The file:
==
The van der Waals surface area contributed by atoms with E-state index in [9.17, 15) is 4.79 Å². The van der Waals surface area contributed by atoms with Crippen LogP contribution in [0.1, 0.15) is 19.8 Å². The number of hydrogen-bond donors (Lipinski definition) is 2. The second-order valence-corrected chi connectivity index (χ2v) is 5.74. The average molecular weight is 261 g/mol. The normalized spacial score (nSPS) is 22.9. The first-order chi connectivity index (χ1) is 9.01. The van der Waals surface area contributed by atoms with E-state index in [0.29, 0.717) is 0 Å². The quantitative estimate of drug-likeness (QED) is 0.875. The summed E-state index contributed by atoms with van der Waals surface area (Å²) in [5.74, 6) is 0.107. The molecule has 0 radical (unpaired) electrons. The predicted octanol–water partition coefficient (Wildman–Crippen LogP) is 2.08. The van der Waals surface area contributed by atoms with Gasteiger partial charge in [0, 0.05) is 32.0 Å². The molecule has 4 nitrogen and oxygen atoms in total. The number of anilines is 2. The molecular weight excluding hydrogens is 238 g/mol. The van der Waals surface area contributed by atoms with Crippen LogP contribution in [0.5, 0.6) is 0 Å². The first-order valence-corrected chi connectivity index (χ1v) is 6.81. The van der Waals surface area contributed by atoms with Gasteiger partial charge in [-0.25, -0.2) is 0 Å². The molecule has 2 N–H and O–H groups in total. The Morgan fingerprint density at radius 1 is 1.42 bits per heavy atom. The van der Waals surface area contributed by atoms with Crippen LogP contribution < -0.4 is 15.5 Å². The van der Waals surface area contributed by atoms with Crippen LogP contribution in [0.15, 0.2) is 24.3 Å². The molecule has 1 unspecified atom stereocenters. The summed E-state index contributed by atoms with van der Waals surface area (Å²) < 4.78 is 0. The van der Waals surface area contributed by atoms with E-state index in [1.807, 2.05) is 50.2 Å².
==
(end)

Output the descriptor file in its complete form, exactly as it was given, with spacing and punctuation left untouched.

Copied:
The van der Waals surface area contributed by atoms with E-state index in [9.17, 15) is 4.79 Å². The van der Waals surface area contributed by atoms with Crippen LogP contribution in [0.1, 0.15) is 19.8 Å². The number of hydrogen-bond donors (Lipinski definition) is 2. The second-order valence-corrected chi connectivity index (χ2v) is 5.74. The average molecular weight is 261 g/mol. The normalized spacial score (nSPS) is 22.9. The first-order chi connectivity index (χ1) is 9.01. The van der Waals surface area contributed by atoms with E-state index in [0.29, 0.717) is 0 Å². The quantitative estimate of drug-likeness (QED) is 0.875. The summed E-state index contributed by atoms with van der Waals surface area (Å²) in [5.74, 6) is 0.107. The molecule has 0 radical (unpaired) electrons. The predicted octanol–water partition coefficient (Wildman–Crippen LogP) is 2.08. The van der Waals surface area contributed by atoms with Gasteiger partial charge in [0, 0.05) is 32.0 Å². The molecule has 4 nitrogen and oxygen atoms in total. The number of anilines is 2. The molecular weight excluding hydrogens is 238 g/mol. The van der Waals surface area contributed by atoms with Crippen LogP contribution in [0.5, 0.6) is 0 Å². The first-order valence-corrected chi connectivity index (χ1v) is 6.81. The van der Waals surface area contributed by atoms with Gasteiger partial charge in [-0.25, -0.2) is 0 Å². The molecule has 2 N–H and O–H groups in total. The Morgan fingerprint density at radius 1 is 1.42 bits per heavy atom. The van der Waals surface area contributed by atoms with Crippen LogP contribution < -0.4 is 15.5 Å². The van der Waals surface area contributed by atoms with Crippen LogP contribution in [0.15, 0.2) is 24.3 Å². The molecule has 1 unspecified atom stereocenters. The summed E-state index contributed by atoms with van der Waals surface area (Å²) < 4.78 is 0. The van der Waals surface area contributed by atoms with E-state index in [1.807, 2.05) is 50.2 Å².